Magazine article Science News , Vol. 161, No. 8
Hampered by a communications antenna that never unfurled, the Galileo spacecraft became known as the plucky mission that overcame major obstacles. During more than 6 years of touring Jupiter and its four largest moons, the spacecraft managed to radio some 5 gigabytes of data to Earth, including more than 14,000 images. It has recorded towering volcanic plumes above Jupiter's moon Io, gathered evidence that Europa might have an ocean beneath its icy carapace, and investigated the intense radiation environment near Jupiter.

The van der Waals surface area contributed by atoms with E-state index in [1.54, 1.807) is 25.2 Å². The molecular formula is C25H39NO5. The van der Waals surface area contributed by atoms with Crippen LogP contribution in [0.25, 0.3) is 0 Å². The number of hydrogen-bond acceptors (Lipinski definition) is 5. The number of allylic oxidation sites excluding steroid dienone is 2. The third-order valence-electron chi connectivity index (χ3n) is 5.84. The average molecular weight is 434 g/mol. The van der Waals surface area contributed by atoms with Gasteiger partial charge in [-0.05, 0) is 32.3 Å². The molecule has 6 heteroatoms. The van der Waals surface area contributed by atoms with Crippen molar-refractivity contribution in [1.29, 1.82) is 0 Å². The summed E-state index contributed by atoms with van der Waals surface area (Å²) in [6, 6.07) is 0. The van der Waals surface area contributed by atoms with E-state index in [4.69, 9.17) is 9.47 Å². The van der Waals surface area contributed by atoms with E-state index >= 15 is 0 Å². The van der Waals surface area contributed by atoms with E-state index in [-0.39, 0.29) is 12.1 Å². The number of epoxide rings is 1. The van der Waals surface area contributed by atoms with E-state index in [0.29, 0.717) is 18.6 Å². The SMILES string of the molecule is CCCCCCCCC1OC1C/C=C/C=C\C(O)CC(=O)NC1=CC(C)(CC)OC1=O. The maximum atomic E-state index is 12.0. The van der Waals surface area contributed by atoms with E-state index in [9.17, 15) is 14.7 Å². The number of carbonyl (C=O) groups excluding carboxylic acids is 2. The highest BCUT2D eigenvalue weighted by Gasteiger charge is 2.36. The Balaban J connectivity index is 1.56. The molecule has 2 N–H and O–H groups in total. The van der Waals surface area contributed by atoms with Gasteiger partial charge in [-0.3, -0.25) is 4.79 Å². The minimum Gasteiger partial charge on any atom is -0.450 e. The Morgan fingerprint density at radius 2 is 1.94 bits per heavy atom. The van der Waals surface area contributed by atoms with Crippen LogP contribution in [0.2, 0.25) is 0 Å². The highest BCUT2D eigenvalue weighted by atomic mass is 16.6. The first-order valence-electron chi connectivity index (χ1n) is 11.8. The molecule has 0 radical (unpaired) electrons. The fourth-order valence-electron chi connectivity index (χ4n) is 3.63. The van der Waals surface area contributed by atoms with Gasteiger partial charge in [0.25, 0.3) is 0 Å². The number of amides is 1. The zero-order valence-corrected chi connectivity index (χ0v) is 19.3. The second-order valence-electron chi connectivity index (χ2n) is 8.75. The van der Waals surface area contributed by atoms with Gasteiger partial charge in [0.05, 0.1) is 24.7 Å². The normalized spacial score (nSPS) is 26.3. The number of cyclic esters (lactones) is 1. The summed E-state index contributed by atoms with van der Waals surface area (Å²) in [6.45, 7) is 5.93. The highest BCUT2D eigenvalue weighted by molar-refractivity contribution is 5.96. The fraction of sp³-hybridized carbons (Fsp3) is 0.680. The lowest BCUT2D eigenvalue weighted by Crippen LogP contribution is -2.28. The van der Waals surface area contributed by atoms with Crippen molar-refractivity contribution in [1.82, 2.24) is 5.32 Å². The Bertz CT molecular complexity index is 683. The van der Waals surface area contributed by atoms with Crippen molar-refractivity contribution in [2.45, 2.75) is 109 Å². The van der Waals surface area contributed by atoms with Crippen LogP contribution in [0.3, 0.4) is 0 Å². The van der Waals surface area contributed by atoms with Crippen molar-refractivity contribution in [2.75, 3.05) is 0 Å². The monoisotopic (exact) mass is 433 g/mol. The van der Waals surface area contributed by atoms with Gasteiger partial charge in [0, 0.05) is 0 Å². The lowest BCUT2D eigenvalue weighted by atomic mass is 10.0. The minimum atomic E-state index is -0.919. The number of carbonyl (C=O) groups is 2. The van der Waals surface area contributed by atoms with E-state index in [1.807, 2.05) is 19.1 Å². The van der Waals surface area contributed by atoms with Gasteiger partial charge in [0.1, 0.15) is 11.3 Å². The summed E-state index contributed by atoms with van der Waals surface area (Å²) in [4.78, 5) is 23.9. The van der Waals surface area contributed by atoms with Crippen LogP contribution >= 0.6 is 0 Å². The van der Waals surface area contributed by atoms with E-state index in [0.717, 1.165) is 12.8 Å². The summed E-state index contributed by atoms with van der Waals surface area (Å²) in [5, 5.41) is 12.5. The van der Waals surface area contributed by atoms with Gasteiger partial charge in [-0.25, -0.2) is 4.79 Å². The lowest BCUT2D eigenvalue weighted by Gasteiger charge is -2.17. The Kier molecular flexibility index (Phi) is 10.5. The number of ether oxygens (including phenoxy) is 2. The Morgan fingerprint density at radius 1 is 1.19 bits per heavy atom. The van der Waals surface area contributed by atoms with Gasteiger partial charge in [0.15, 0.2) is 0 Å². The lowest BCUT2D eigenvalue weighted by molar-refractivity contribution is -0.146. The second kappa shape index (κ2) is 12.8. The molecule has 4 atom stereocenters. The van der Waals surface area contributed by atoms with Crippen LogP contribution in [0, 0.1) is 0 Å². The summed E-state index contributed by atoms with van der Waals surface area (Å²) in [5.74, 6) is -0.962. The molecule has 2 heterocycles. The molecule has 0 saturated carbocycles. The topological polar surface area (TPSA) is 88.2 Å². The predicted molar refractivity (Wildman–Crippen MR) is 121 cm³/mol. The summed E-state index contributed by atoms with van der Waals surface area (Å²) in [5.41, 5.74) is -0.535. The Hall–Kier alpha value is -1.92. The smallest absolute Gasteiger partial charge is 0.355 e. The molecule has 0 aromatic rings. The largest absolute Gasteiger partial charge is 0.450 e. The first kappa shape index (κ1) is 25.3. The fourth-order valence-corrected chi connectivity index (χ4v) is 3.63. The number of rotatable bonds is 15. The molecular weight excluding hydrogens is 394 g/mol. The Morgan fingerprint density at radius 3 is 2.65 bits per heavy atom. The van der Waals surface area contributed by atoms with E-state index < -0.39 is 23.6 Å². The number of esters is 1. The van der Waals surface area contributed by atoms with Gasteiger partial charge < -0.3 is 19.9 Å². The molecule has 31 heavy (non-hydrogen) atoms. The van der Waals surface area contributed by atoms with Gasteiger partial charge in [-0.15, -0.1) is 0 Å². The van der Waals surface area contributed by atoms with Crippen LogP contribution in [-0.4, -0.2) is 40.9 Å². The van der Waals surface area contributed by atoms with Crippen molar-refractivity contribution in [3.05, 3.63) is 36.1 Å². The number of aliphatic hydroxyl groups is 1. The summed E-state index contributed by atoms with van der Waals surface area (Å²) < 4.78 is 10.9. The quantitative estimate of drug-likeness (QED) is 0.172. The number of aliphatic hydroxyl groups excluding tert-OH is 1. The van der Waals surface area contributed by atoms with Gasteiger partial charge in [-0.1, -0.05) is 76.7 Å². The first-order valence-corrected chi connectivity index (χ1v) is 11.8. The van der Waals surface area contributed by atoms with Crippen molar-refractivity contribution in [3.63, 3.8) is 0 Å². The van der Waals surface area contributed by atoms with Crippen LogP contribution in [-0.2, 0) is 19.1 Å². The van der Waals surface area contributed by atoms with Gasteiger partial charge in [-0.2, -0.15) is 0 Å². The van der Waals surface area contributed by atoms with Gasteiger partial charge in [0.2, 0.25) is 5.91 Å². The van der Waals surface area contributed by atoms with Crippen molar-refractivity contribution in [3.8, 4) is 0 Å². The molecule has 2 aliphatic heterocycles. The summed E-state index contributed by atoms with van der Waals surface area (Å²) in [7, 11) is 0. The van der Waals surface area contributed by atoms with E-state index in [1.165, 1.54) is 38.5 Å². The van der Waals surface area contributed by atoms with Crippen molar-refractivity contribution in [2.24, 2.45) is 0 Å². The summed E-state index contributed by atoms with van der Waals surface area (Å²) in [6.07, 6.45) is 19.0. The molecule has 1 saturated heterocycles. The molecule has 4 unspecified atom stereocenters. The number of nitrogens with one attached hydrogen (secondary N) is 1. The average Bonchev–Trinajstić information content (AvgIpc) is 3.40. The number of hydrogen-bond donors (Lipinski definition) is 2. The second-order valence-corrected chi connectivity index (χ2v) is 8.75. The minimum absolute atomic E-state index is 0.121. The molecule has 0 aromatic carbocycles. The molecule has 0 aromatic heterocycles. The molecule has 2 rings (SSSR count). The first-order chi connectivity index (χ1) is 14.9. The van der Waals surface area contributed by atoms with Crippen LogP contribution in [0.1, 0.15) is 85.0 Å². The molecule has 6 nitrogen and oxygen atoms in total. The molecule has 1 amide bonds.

Now, 13 years after its launch, the mission is winding down. During several flybys of Io, Galileo has received nearly 4 times the radiation dose it was designed to endure. On Jan. 17, a half-hour before the craft took its last swing past Io's rarely glimpsed Jupiter-facing side, radiation damage caused Galileo to temporarily shut down. As a result, the craft never took close-up images as it passed just 102 kilometers from the moon's surface.
In addition, the spacecraft has nearly run out of the hydrazine fuel needed to keep its only working antenna pointed toward Earth. …